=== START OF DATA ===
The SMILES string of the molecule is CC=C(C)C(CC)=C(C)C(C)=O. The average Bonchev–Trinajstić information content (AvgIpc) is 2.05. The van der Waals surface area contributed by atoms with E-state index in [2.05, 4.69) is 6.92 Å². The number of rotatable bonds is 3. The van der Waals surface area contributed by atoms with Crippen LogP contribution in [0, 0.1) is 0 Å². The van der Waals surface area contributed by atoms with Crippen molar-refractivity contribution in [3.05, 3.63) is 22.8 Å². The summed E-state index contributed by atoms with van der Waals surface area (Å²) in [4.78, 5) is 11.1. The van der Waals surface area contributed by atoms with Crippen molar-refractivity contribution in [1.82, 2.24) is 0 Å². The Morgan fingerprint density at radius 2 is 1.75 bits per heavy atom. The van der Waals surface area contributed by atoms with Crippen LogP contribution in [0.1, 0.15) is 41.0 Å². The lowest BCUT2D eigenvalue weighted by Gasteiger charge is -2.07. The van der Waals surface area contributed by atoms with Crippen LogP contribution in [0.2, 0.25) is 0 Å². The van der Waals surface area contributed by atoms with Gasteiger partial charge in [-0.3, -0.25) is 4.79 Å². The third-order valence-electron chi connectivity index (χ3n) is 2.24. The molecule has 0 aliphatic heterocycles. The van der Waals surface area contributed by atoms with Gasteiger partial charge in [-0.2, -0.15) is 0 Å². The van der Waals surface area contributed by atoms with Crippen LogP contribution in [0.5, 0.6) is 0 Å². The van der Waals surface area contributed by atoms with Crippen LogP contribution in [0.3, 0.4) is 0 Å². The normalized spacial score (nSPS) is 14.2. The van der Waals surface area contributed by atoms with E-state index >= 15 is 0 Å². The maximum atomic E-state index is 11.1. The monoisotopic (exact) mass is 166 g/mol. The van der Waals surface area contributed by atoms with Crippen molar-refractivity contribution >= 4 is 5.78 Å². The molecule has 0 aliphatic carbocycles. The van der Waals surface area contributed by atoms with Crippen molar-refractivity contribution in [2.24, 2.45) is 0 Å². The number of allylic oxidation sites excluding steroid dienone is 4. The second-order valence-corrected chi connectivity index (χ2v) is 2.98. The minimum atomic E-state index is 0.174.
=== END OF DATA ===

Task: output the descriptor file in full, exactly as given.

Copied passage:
The SMILES string of the molecule is CC=C(C)C(CC)=C(C)C(C)=O. The average Bonchev–Trinajstić information content (AvgIpc) is 2.05. The van der Waals surface area contributed by atoms with E-state index in [2.05, 4.69) is 6.92 Å². The number of rotatable bonds is 3. The van der Waals surface area contributed by atoms with Crippen LogP contribution in [0, 0.1) is 0 Å². The van der Waals surface area contributed by atoms with Crippen molar-refractivity contribution in [3.05, 3.63) is 22.8 Å². The summed E-state index contributed by atoms with van der Waals surface area (Å²) in [4.78, 5) is 11.1. The van der Waals surface area contributed by atoms with Crippen molar-refractivity contribution in [1.82, 2.24) is 0 Å². The Morgan fingerprint density at radius 2 is 1.75 bits per heavy atom. The van der Waals surface area contributed by atoms with Crippen LogP contribution in [0.1, 0.15) is 41.0 Å². The lowest BCUT2D eigenvalue weighted by Gasteiger charge is -2.07. The van der Waals surface area contributed by atoms with Crippen LogP contribution in [0.2, 0.25) is 0 Å². The van der Waals surface area contributed by atoms with Gasteiger partial charge in [-0.3, -0.25) is 4.79 Å². The third-order valence-electron chi connectivity index (χ3n) is 2.24. The molecule has 0 aliphatic heterocycles. The van der Waals surface area contributed by atoms with Gasteiger partial charge in [-0.2, -0.15) is 0 Å². The van der Waals surface area contributed by atoms with Crippen LogP contribution in [0.5, 0.6) is 0 Å². The van der Waals surface area contributed by atoms with Crippen LogP contribution in [0.3, 0.4) is 0 Å². The normalized spacial score (nSPS) is 14.2. The van der Waals surface area contributed by atoms with E-state index >= 15 is 0 Å². The maximum atomic E-state index is 11.1. The monoisotopic (exact) mass is 166 g/mol. The van der Waals surface area contributed by atoms with Crippen molar-refractivity contribution >= 4 is 5.78 Å². The molecule has 0 aliphatic carbocycles. The van der Waals surface area contributed by atoms with Crippen molar-refractivity contribution in [2.24, 2.45) is 0 Å². The number of allylic oxidation sites excluding steroid dienone is 4. The second-order valence-corrected chi connectivity index (χ2v) is 2.98. The minimum atomic E-state index is 0.174.